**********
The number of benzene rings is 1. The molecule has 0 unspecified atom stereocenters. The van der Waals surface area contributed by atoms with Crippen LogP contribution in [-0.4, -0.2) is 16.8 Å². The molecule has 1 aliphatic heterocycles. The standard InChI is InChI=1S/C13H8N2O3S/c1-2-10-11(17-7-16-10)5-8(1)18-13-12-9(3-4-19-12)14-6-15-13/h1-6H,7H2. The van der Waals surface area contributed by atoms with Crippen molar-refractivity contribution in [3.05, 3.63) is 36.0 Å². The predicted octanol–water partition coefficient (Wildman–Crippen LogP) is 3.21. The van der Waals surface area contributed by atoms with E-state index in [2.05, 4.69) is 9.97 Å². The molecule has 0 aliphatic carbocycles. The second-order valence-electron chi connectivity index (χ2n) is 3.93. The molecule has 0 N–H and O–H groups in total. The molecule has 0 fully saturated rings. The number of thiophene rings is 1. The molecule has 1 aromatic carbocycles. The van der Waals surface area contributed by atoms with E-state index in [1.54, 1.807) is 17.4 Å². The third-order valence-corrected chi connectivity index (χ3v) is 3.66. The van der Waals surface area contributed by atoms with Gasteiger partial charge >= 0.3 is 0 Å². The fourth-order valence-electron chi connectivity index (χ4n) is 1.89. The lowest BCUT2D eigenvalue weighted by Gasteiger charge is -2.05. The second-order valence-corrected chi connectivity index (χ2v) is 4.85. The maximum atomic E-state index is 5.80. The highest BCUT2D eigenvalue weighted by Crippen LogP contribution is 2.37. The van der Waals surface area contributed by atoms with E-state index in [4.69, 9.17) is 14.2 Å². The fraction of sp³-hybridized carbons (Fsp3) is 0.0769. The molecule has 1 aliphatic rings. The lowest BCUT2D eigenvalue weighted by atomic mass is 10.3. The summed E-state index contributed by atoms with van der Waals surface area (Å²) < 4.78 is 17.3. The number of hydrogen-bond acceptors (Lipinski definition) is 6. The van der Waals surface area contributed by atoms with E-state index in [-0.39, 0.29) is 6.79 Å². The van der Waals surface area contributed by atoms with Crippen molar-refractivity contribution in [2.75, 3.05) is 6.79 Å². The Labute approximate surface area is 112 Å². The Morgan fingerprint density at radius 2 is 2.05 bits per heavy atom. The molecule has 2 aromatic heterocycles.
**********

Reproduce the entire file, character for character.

The number of benzene rings is 1. The molecule has 0 unspecified atom stereocenters. The van der Waals surface area contributed by atoms with Crippen LogP contribution in [-0.4, -0.2) is 16.8 Å². The molecule has 1 aliphatic heterocycles. The standard InChI is InChI=1S/C13H8N2O3S/c1-2-10-11(17-7-16-10)5-8(1)18-13-12-9(3-4-19-12)14-6-15-13/h1-6H,7H2. The van der Waals surface area contributed by atoms with Crippen molar-refractivity contribution in [3.05, 3.63) is 36.0 Å². The predicted octanol–water partition coefficient (Wildman–Crippen LogP) is 3.21. The van der Waals surface area contributed by atoms with E-state index in [2.05, 4.69) is 9.97 Å². The molecule has 0 aliphatic carbocycles. The second-order valence-electron chi connectivity index (χ2n) is 3.93. The molecule has 0 N–H and O–H groups in total. The molecule has 0 fully saturated rings. The number of thiophene rings is 1. The molecule has 1 aromatic carbocycles. The van der Waals surface area contributed by atoms with E-state index in [1.54, 1.807) is 17.4 Å². The third-order valence-corrected chi connectivity index (χ3v) is 3.66. The van der Waals surface area contributed by atoms with Gasteiger partial charge >= 0.3 is 0 Å². The fourth-order valence-electron chi connectivity index (χ4n) is 1.89. The lowest BCUT2D eigenvalue weighted by Gasteiger charge is -2.05. The second-order valence-corrected chi connectivity index (χ2v) is 4.85. The maximum atomic E-state index is 5.80. The highest BCUT2D eigenvalue weighted by Crippen LogP contribution is 2.37. The van der Waals surface area contributed by atoms with E-state index in [4.69, 9.17) is 14.2 Å². The fraction of sp³-hybridized carbons (Fsp3) is 0.0769. The molecule has 1 aliphatic rings. The lowest BCUT2D eigenvalue weighted by atomic mass is 10.3. The summed E-state index contributed by atoms with van der Waals surface area (Å²) < 4.78 is 17.3. The number of hydrogen-bond acceptors (Lipinski definition) is 6. The van der Waals surface area contributed by atoms with E-state index in [-0.39, 0.29) is 6.79 Å². The van der Waals surface area contributed by atoms with Crippen molar-refractivity contribution in [2.75, 3.05) is 6.79 Å². The Labute approximate surface area is 112 Å². The Morgan fingerprint density at radius 2 is 2.05 bits per heavy atom. The molecule has 2 aromatic heterocycles.